Mr Kris Peeters, Belgian Deputy Prime Minister, commented that “Belgium is the ideal place to establish an international skills center such as the Fujitsu Blockchain Innovation Center. Not only it is located in the center of Europe, but it has also made the innovation the engine of its economy. In addition, our compatriots have excellent language skills, making them valuable contributors to multinational companies or international projects. It is important that all levels of government continue to work actively with innovative companies to support the overall economic fabric of Belgium.

Fujitsu has already identified more than ten projects and multiple European cities aiming to fulfill their ambitions to become Smart Cities have also expressed interest in collaborationwith Fujitsu. The Blockchain Innovation Center it is expected to lead to co-creation relationships with international and Belgian public bodies, customers, partners andthe Hyperledger Project (see Alternative Blockchain platformsbelow) to extend the technology beyond the current focus of proof of concepts into scalable, secure and business-ready DLT solutions.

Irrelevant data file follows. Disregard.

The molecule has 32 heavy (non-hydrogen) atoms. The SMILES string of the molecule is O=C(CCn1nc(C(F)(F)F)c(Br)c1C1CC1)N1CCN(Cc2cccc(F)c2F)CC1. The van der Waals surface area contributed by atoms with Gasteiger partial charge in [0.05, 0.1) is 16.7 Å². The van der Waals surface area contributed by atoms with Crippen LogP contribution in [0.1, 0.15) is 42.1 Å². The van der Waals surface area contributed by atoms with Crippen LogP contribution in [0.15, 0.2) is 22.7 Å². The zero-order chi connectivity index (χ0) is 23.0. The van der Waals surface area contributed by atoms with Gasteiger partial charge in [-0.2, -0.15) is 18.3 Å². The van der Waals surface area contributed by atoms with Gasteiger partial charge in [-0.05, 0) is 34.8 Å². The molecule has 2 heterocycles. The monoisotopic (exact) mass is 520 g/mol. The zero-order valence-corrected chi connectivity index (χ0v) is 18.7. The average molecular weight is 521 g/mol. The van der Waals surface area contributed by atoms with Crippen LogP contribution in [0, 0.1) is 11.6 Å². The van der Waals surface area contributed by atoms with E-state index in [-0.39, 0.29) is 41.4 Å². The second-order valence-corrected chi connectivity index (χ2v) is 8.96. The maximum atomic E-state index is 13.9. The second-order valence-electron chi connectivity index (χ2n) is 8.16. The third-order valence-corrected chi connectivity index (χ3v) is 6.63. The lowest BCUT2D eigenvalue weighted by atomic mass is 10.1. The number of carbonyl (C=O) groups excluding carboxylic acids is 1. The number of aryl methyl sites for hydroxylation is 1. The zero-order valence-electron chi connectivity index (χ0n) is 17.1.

What is blockchain?
Blockchain is essentially a database infrastructure, originally designed for the crypto-currency Bitcoin as an alternative to traditional government-guaranteed money and bank-controlled payments. What makes this technology special is the fact that the data is multiplied and stored across a network of nodes. This data distribution is the foundation and strength of blockchain technology, as it enables trusted information storage without a central controlling body (or trusted third party often referred to as an ‘authority’) by means of a network of computers (nodes). New transactions are sent to the blockchain, where they are encrypted before being sent to every node for validation and, once validated, stored in blockchain building blocks. Every new block is linked by cryptography (hash tree) to the previous block (which, in turn, is securely attached to its predecessor block). This makes the chain immutable: every change in one block entails change in every subsequent block on every node. Blockchain is said to provide trustworthiness like traditional ledgers. Therefore, it is usually referred to as Distribution Ledger Technology.